This 2012 Patent Behind the Over-the-Shoulder Penis Lengthener

Is this NSFW?


Are you a busy dude on the up and up who also wants his manhood to do the same? Or perhaps you're feeling like your natural proportions aren't quite right. Canadian inventor Kenneth W. Adams, whose dedication to below-the-belt devices is matched only by that of the Yoshida zipper family, feels your pain. His 2012 patent for “A penis tensioning device for effecting penis tissue re-modeling and penis enlargement,” doesn’t use suction, supplements, or weights, letting you wear it “unobtrusively at all times” (score!) and avoid the unslightly pigmentation that results from leaving your junk in a vacuum seal too long, like some sort of over-boiled hot dog.

The scientific thinking, such as it is, is that tissue will change based on mechanical stimuli. Think of it as Lamarckian Evolution for the bedroom:

"Metabolically, collagen is very stable, remodeling very slowly when there is no biological stimulus," writes Adams. "Such modifications are sensitive to applied mechanical loads. These GAGs are also able to modify the mechanical behavior of tissues, which makes them a prime candidate for a biochemical mediator in the biomechanical control loop."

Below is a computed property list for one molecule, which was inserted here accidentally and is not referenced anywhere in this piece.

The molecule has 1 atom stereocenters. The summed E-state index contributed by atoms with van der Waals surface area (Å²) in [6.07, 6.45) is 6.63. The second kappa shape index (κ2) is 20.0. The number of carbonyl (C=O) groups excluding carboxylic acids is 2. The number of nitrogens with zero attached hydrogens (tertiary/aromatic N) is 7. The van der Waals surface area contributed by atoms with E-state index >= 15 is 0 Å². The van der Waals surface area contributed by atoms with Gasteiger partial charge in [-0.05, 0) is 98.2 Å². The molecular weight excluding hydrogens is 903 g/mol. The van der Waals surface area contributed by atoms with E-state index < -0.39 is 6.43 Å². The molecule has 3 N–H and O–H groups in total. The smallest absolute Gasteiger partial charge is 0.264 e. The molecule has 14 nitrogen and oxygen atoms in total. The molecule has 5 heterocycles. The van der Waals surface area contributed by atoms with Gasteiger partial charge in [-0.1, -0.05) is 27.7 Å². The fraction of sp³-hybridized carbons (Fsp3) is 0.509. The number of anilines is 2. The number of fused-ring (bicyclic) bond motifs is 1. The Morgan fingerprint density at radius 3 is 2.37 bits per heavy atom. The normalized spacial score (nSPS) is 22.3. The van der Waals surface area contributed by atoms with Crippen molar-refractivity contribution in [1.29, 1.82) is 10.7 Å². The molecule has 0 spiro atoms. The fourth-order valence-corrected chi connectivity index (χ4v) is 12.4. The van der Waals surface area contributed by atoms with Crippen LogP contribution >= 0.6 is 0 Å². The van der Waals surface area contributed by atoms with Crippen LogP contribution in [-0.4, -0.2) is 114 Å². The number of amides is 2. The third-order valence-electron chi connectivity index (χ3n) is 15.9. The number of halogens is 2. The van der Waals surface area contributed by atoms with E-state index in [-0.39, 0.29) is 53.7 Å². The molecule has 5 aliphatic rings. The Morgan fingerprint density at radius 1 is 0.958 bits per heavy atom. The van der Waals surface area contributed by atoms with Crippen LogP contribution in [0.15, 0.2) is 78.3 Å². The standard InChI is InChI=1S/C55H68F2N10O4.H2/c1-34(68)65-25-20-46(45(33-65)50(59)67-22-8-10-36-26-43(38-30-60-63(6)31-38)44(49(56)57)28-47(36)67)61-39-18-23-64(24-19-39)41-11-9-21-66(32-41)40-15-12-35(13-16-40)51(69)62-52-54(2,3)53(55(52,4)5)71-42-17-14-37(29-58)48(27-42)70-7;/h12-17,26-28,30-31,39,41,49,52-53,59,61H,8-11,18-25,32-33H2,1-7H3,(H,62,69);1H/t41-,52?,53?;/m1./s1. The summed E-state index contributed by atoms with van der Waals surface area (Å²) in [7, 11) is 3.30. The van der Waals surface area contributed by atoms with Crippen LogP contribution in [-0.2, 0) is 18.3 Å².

The image above is not of a very tight cardigan or a poorly conceived noose. Tensile device 12 is hung around the neck and connected to the shaft in question, making it — to be simplistic — a dick necklace.

To achieve embigment, Adams’ clients must attach the elastic string roped around the head of the penis to other parts of their body or furniture or what have you (the shoulders and neck make the most sense though Adams says an “article of clothing, a body part, and an inanimate object” will do). Really, the world is your dick-anchor oyster. There is only one caveat: For “unlimited physical activity” like “jumping and sudden stopping” — because no one should have to give up his parkour dreams for any reason — the string should definitely be affixed to a body part rather than a stable object.

Makes sense.

Just in case people were uncomfortable running around with their bits tied up, Adams created a “chest vest” with hooks, so that the string can be looped below and up the back. It looks like this:

Adams envisions that his device would be used “daily over a period of 2-24 hours.” That seems a little ambitious — but hey, wear a baggy enough sweater, and no one will be wiser unless the date goes really well. And you'll be prepared for that too.

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